Mike’s newly skimmed wall
It’s a great job, considering he’s never done any plastering before, let alone done it with lime. The trick is to avoid it drying out too quickly. To prevent cracks forming he had to damp down the wall before applying the plaster and then repeat periodically as it cured, sponging the surface to help even it out. The picture really doesn’t do it justice.
In a former life I was, amongst other things, an IT Project Manager. This doesn’t mean I know a lot about computers, quite the reverse. What I came to dread were the familiar words uttered by a client: “could we just…” A project might have gone all the way through sign off and then as it progressed they’d thought
for the first time a bit more about what the proposed software could do and suddenly found new and extended uses for it. With further development work, of course. There is even a technical term for it: scope creep. It’s one of the main reasons for a project going over time and over budget, unless it is very tightly managed indeed.
Yet when it comes to personal projects I am one of the worst. The work on our previous cottage started out as an attic conversion. Actually, it started out as a thought about getting a hamster and having nowhere to put the cage, but don’t let’s go there. Where it ended up was a new kitchen, new floors in every room, liner walls demolished throughout the old house to reveal the original oak structure and the replacement of the oak sole plate i.e. the bit that holds up an ancient timber framed building in lieu of foundations. Over £100k’s worth of work. And, as it turned out, still nowhere to put the hamster.
So you’ll have guessed why the study is taking so long.
It was thinking about a door, and the need for yet another replacement, that led to the decision to take down the built in cupboard. If I did a serious cull of “stuff” I could manage with a much smaller free standing cupboard and create more space in the room. Except that removing the partitions led to a lot more plastering. Especially after we’d had to dig three channels in the wall to hide the electrical cables now exposed.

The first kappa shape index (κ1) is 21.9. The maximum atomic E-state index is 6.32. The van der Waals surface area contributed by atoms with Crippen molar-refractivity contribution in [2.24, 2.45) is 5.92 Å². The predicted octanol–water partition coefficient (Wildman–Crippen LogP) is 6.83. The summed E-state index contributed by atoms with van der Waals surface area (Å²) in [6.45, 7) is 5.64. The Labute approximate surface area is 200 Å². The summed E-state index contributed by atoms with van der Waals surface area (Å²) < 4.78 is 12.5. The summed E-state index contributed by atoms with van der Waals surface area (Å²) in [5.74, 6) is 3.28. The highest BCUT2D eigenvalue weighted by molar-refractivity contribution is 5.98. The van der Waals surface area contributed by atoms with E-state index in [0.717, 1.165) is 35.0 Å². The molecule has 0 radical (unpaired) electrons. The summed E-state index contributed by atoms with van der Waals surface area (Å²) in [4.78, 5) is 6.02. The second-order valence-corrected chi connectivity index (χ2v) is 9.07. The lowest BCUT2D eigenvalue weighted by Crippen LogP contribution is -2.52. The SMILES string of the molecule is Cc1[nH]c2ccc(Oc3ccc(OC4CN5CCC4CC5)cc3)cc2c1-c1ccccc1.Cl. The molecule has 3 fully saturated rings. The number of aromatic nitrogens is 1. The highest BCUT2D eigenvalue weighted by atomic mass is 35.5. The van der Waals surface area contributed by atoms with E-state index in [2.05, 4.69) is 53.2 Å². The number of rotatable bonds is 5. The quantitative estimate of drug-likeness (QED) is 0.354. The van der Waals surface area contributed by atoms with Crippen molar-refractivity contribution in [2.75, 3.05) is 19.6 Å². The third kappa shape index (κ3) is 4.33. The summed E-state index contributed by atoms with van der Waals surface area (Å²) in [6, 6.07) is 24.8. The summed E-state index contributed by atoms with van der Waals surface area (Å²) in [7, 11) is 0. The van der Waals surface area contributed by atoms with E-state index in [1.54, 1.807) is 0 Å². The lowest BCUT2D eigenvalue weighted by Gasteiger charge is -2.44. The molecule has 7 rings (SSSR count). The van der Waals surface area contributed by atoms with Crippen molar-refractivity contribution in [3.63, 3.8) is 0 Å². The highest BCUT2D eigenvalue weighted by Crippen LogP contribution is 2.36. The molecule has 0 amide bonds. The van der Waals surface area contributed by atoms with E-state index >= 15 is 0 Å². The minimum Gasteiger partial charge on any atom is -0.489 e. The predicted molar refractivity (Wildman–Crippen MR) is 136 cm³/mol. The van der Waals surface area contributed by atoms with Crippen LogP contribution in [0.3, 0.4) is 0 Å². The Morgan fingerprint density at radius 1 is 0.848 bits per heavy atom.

Then there was the replacement of the louvred doors which originally I was just going to paint. The ‘new’ door will have to open outwards instead of inwards so now all the architraves have to be changed.
With still more filling and plastering to ‘make good’.
And now that we’ve purchased unpainted rustic doors for the main doorway and the airing cupboard wouldn’t the architraves around them look better stripped as well..?
So there we were, one day recently, in the midst of a constructive discussion about some element of the work when I happened to look down at the radiator.
The side on view has never been pretty.
And it was even worse on the other side, which happened to be the first thing that greeted you upon entering the room.
The block of wood behind the radiator is a Devon Peg. The only sure way of attaching anything heavy to cob, remember it’s constructed of just mud and straw, is to drive a wooden peg into the wall and screw into that.
And then there’s the curious arrangement of the plumbing. But not to worry eh, at least Mike has some experience of that? * **
After much hoo-ing and haa-ing about btu’s and how big a radiator is big enough, we have ordered a new one. In a freshly decorated and contemporary space surely nothing short of a designer model will do, the same low profile type that I used in the kitchen. But of course when the furniture gets put back there will be far less room to manoeuvre here. Less room for valves. Meaning the pipe tails will now have to go into the bottom of the radiator rather than the sides.
Made to order.
From the factory in Italy.